They have made Sheridan a Major-General in the Regular Army. I think he deserves it for that remarkable battle of Cedar Creek. Those of Opequon and of Fisher’s Hill were joyous occasions; but he ought to have won those, because his forces were probably at least as two to one, and his cavalry immeasurably superior; but this last battle was the thing that brought out his high merit. The language of the order is not to be commended, as it makes Sheridan a cat’s-paw to give McClellan an insulting hit. It is hard on Meade, and I think he feels it; during a long campaign, in many respects unprecedented in military history for its difficulties and its grandeur, he has handled an army, which has at times considerably exceeded 100,000 men; and that too under circumstances very trying to a man who has had a chief command; that is to say, obliged to take the orders and tactics of a superior, but made responsible for all the trying and difficult performance, which indeed is more than one half the game of war. I undertake to say that his handling of his troops, when a mistake would be the destruction of the entire plan, has been a wonder: without exaggeration, a wonder. His movements and those of Lee are only to be compared to two exquisite swordsmen, each perfectly instructed, and never erring a hair in attack or in defence. Of course, it is idle to tell such facts to people at large; they don’t understand, or care, or believe anything about it. It is true, the army has played what seems its destined role, to kill and to be killed without decisive actions, until both sides pause from mere exhaustion; but do people reflect what a tremendous effect all this has on the Rebels? that by wearing ourselves, we have worn them down, until they are turning every teamster into the ranks and (of all things) are talking of arming the negroes. Suppose there had been no army capable of clinging thus for months in a death-grapple, and still clinging and meaning to cling; what would have become of Sherman and his great work? The record of General Meade is a remarkably clear one. He has risen from a brigadier of volunteers to all the higher commands, by hard fighting and an experience that dates from the first days of McClellan. He has done better with the Army of the Potomac than McClellan, Pope, Burnside, or Hooker; and—I will add boldly and without disparagement to the Lieutenant-General—better than Grant! and you would agree with me did you know what power and what men Grant has had to command. Meade’s great virtue is, that he knows when to fight, and when not to fight. Taking up an army on the march, he fought and won the greatest battle of this war—Gettysburg—100,000 men against 110,000—a battle that saved Baltimore, Washington, and Philadelphia, and nobody knows what besides. He wouldn’t fight (assault) Lee at Williamsport, and immediately he was “timid, timid, timid!” Now look here: we assaulted at Spotsylvania, at Cool Arbor, at Petersburg, and were repulsed with perfect slaughter; after all that, if Lee had assaulted us in position what would, what would have become of him? Why, we would have used him up so, that he wouldn’t have known himself. Just turn this about and apply it to Gettysburg and reflect how “the people” are frequently semi-idiotic! He followed Lee to the Rappahannock and got orders to stop. In September he was to move and attack Lee on the Rapid Ann; the day before this move they took 20,000 men from him and sent West: it couldn’t be done to Grant. Then Lee marched on Centreville; Meade beat him and got there first; Lee wouldn’t fight and retreated (he also knows when not to fight). It was in just such a move that Pope was smashed all to pieces and driven into Washington. Then Meade forced the Rappahannock, and drove Lee in haste over the Rapid Ann. The Mine Run expedition followed; we did not go fast enough—that was unfortunate; but it would have been more unfortunate to have left 10,000 men on the slopes there. If Meade had lacked the great moral courage to say “retreat,” after having been called “timid” by the papers, and having been hounded on by Halleck and Stanton to “do something,” he would not only have got a disastrous defeat, but would have destroyed the plan of re-enlistments by which we obtained the very backbone of our army for this campaign. His “timidity” lies in this, that he will not try to build a house without enough of tools and timber. Lately, they have turned round, 180 degrees, and now call him “butcher”; but that does just as well—blow hot, blow cold. This is a fair statement. I don’t say he is Napoleon, Caesar and Alexander in one; only that he can handle 100,000 men and do it easy—a rare gift! Also, as Sherman and Sheridan, commanding the two other great armies, have been made regular Major-Generals, he too, who is doing his part, and has fought more than both of them put together, ought to have equal rank. General Grant, as far as I can hear, thinks everything of General Meade, and it is said will have him promoted like the others. I believe it will turn out that Sherman is our first military genius, while Sheridan is most remarkable as a “field fighter,” when the battle is actually engaged. Bless my soul! quelle lecture on my commanding General! Never mind, variety is the spice of life.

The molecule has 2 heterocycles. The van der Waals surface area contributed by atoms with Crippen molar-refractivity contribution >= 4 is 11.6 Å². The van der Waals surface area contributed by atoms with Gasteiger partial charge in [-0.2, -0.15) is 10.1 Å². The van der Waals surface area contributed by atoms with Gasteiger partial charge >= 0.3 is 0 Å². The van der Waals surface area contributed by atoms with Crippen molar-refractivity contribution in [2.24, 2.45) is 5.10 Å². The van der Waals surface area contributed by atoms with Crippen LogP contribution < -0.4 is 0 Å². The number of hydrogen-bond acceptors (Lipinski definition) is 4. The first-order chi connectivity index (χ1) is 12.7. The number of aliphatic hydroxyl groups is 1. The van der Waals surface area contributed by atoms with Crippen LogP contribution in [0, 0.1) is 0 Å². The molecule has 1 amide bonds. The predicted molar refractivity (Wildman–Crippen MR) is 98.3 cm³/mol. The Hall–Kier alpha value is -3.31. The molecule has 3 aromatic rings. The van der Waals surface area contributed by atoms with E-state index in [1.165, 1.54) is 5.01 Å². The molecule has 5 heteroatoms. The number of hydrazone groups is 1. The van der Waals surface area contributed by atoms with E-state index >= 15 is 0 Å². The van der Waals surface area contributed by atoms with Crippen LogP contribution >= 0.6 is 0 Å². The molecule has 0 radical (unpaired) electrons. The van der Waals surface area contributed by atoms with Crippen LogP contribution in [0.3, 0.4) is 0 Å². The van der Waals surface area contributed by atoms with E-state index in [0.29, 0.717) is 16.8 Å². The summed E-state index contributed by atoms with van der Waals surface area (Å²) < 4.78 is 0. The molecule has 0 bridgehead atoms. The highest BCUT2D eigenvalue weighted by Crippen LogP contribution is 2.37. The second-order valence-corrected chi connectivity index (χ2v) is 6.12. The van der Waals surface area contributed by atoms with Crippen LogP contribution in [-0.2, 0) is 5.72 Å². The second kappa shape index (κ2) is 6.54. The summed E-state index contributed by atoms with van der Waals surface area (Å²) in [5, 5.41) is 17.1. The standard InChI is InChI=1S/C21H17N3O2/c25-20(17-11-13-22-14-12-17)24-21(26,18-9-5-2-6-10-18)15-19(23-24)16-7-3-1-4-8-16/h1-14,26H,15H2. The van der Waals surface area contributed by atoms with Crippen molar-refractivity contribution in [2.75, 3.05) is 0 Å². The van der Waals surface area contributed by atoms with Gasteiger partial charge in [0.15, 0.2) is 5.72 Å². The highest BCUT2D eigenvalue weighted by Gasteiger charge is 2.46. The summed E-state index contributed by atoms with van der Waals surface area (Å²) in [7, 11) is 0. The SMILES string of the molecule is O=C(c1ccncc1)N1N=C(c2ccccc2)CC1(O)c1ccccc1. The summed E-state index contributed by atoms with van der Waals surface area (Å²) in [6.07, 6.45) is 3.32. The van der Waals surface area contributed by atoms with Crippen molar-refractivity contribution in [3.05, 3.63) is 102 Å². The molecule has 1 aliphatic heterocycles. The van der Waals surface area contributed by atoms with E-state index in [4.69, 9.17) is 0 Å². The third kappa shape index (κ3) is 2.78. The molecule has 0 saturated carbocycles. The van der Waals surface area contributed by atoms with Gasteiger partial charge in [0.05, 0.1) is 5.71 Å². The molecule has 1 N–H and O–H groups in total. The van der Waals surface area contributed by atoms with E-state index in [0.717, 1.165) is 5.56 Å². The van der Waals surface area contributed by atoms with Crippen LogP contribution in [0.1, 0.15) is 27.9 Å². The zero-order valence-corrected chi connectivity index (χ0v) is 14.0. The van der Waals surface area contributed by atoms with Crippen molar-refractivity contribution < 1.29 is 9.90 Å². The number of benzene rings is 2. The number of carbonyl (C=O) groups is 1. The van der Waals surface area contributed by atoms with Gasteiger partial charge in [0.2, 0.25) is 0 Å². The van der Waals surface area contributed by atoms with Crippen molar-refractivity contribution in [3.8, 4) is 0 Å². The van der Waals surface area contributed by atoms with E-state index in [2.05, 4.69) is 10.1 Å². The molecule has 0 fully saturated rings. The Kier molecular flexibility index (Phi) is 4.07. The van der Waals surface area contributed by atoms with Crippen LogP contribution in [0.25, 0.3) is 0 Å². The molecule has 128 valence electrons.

Theodore Lyman’s letter is from Meade’s Headquarters, 1863-1865: Letters of Colonel Theodore Lyman from the Wilderness to Appomattox, pp. 270-3. Edited by George R. Agassiz. Boston, Massachusetts Historical Society, 1922. Available via Google Books.